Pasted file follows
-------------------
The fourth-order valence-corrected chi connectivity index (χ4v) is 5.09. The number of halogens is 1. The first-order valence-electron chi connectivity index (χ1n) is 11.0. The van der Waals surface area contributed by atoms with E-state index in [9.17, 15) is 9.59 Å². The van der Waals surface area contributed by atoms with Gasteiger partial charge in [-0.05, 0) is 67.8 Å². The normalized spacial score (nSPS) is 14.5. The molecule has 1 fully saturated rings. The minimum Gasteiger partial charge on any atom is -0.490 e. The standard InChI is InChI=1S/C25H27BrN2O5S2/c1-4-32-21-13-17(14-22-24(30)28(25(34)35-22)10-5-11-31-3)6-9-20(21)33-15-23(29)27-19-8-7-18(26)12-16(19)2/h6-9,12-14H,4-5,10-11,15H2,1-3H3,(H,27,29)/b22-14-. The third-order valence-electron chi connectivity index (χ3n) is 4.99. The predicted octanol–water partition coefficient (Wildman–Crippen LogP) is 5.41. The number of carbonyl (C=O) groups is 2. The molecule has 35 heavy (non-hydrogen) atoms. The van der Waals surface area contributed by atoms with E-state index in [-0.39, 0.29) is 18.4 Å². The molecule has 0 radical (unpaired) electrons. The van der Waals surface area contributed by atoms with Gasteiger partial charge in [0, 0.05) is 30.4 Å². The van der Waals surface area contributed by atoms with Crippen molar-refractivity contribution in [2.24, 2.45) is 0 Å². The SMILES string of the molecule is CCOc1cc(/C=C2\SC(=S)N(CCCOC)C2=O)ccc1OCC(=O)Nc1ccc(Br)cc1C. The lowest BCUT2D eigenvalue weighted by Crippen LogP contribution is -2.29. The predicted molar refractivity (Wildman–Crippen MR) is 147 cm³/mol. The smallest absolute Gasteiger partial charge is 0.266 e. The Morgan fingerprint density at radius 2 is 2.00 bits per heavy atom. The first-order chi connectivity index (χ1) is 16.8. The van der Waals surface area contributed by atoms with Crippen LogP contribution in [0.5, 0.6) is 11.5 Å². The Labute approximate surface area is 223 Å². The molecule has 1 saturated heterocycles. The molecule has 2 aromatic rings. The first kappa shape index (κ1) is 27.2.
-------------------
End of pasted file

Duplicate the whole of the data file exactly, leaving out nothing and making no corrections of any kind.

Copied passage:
The fourth-order valence-corrected chi connectivity index (χ4v) is 5.09. The number of halogens is 1. The first-order valence-electron chi connectivity index (χ1n) is 11.0. The van der Waals surface area contributed by atoms with E-state index in [9.17, 15) is 9.59 Å². The van der Waals surface area contributed by atoms with Gasteiger partial charge in [-0.05, 0) is 67.8 Å². The normalized spacial score (nSPS) is 14.5. The molecule has 1 fully saturated rings. The minimum Gasteiger partial charge on any atom is -0.490 e. The standard InChI is InChI=1S/C25H27BrN2O5S2/c1-4-32-21-13-17(14-22-24(30)28(25(34)35-22)10-5-11-31-3)6-9-20(21)33-15-23(29)27-19-8-7-18(26)12-16(19)2/h6-9,12-14H,4-5,10-11,15H2,1-3H3,(H,27,29)/b22-14-. The third-order valence-electron chi connectivity index (χ3n) is 4.99. The predicted octanol–water partition coefficient (Wildman–Crippen LogP) is 5.41. The number of carbonyl (C=O) groups is 2. The molecule has 35 heavy (non-hydrogen) atoms. The van der Waals surface area contributed by atoms with E-state index in [-0.39, 0.29) is 18.4 Å². The molecule has 0 radical (unpaired) electrons. The van der Waals surface area contributed by atoms with Gasteiger partial charge in [0, 0.05) is 30.4 Å². The van der Waals surface area contributed by atoms with Crippen molar-refractivity contribution in [2.24, 2.45) is 0 Å². The SMILES string of the molecule is CCOc1cc(/C=C2\SC(=S)N(CCCOC)C2=O)ccc1OCC(=O)Nc1ccc(Br)cc1C. The lowest BCUT2D eigenvalue weighted by Crippen LogP contribution is -2.29. The predicted molar refractivity (Wildman–Crippen MR) is 147 cm³/mol. The smallest absolute Gasteiger partial charge is 0.266 e. The Morgan fingerprint density at radius 2 is 2.00 bits per heavy atom. The first-order chi connectivity index (χ1) is 16.8. The van der Waals surface area contributed by atoms with Crippen LogP contribution in [0.5, 0.6) is 11.5 Å². The Labute approximate surface area is 223 Å². The molecule has 1 saturated heterocycles. The molecule has 2 aromatic rings. The first kappa shape index (κ1) is 27.2.